Coca-Cola is trying to pretend it cares about bringing people together after attacking conservatives about Georgia’s new voting law. Its newly discovered bipartisanship is a fraud, given that it bent the knee to angry progressives pressuring it to comment.

“We believe the best way to make progress now is for everyone to come together to listen, respectfully share concerns and collaborate on a path forward. We remain open to productive conversations with advocacy groups and lawmakers who may have differing views," the company told the Washington Examiner. "It’s time to find common ground. In the end, we all want the same thing – free and fair elections, the cornerstone of our democracy.”

Except that entire statement is a lie. Coca-Cola CEO James Quincey completely ignored the actual facts around Georgia’s bill, which expanded opportunities for voters in the state, choosing instead to join the Democratic Party’s fact-free assault on Georgia Republicans. Quincey called the bill a “step backward” and said it was “unacceptable.” Now, the company wants to make up with conservatives after lashing out at them first.

What is actually unacceptable is lobbying against a bill that would ban imported goods made with forced labor in China’s Xinjiang region. Coca-Cola, which now pretends that “we all want free and fair elections,” seems far more concerned with keeping Congress from looking too much into its sugar facility in Xinjiang than it does about China's lack of elections or the genocide and forced labor of the Uyghurs.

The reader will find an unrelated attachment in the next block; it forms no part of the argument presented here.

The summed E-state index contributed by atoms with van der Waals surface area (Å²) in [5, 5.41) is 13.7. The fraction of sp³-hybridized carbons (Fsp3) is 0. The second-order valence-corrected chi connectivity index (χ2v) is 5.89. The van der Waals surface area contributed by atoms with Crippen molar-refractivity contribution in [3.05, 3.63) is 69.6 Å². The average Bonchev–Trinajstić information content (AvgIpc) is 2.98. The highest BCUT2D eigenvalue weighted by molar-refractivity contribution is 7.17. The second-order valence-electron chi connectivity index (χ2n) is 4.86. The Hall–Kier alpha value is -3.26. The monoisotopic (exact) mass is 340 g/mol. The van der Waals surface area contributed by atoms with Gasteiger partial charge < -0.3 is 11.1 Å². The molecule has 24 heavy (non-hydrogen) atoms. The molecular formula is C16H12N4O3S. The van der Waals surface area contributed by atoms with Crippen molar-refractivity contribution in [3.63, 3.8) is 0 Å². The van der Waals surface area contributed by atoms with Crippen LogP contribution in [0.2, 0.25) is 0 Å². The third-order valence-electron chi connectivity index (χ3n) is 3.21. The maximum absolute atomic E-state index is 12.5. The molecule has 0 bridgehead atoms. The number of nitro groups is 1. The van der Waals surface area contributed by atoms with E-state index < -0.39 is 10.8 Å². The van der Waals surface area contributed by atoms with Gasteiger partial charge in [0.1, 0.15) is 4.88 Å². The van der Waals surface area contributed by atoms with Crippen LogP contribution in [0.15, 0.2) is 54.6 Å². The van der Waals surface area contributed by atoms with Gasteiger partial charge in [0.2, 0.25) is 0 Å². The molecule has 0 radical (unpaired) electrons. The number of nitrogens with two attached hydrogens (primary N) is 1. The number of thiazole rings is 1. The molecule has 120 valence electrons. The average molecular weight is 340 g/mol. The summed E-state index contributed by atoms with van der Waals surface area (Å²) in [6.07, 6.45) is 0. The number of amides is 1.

Coca-Cola does not want “everyone to come together” or to have “productive conversations” with lawmakers who have differing opinions. It isn’t interested in common ground. It jumped on a partisan lie to smear the state of Georgia and its new election law. That kind of corporate-speak about compromise and collaboration would have been welcome if it were Coca-Cola’s initial response to the Georgia law. Now, it’s nothing more than damage control.

Coca-Cola doesn’t get to say “we all want the same thing” after jumping on a partisan lie to declare that what one side wanted was an unacceptable step backward. If the company really cared about finding common ground, a good way to start would be to apologize and admit no one there actually read the bill, including the CEO. But that won’t happen, so its faux play for unity is irrelevant.